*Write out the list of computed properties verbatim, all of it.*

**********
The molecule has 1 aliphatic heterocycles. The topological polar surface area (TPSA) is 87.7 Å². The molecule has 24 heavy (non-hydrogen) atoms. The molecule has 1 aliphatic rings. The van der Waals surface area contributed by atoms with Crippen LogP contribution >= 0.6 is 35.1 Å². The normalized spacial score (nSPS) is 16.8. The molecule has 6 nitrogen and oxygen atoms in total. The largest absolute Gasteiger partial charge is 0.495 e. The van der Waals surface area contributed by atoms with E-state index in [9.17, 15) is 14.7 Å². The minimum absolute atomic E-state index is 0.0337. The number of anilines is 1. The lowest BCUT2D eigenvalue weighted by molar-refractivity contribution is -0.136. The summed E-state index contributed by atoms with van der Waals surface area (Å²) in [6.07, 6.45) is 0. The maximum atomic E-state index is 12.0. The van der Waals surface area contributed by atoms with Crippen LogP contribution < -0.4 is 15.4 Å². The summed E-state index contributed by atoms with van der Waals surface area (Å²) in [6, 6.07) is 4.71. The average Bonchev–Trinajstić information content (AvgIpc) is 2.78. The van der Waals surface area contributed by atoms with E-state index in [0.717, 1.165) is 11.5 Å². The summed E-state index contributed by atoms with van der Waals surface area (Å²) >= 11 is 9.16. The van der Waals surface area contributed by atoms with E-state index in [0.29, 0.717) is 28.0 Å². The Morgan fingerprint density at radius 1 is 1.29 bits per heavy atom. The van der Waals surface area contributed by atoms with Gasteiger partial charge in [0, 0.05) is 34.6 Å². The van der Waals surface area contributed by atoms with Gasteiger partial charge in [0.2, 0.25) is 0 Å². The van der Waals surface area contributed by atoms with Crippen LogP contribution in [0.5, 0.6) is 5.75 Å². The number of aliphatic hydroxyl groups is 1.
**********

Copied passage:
The molecule has 1 aliphatic heterocycles. The topological polar surface area (TPSA) is 87.7 Å². The molecule has 24 heavy (non-hydrogen) atoms. The molecule has 1 aliphatic rings. The van der Waals surface area contributed by atoms with Crippen LogP contribution >= 0.6 is 35.1 Å². The normalized spacial score (nSPS) is 16.8. The molecule has 6 nitrogen and oxygen atoms in total. The largest absolute Gasteiger partial charge is 0.495 e. The van der Waals surface area contributed by atoms with E-state index in [9.17, 15) is 14.7 Å². The minimum absolute atomic E-state index is 0.0337. The number of anilines is 1. The lowest BCUT2D eigenvalue weighted by molar-refractivity contribution is -0.136. The summed E-state index contributed by atoms with van der Waals surface area (Å²) in [6.07, 6.45) is 0. The maximum atomic E-state index is 12.0. The van der Waals surface area contributed by atoms with Crippen LogP contribution < -0.4 is 15.4 Å². The summed E-state index contributed by atoms with van der Waals surface area (Å²) in [6, 6.07) is 4.71. The average Bonchev–Trinajstić information content (AvgIpc) is 2.78. The van der Waals surface area contributed by atoms with E-state index in [0.717, 1.165) is 11.5 Å². The summed E-state index contributed by atoms with van der Waals surface area (Å²) >= 11 is 9.16. The van der Waals surface area contributed by atoms with E-state index in [0.29, 0.717) is 28.0 Å². The Morgan fingerprint density at radius 1 is 1.29 bits per heavy atom. The van der Waals surface area contributed by atoms with Gasteiger partial charge in [0, 0.05) is 34.6 Å². The van der Waals surface area contributed by atoms with Gasteiger partial charge in [0.2, 0.25) is 0 Å². The van der Waals surface area contributed by atoms with Crippen LogP contribution in [0.5, 0.6) is 5.75 Å². The number of aliphatic hydroxyl groups is 1.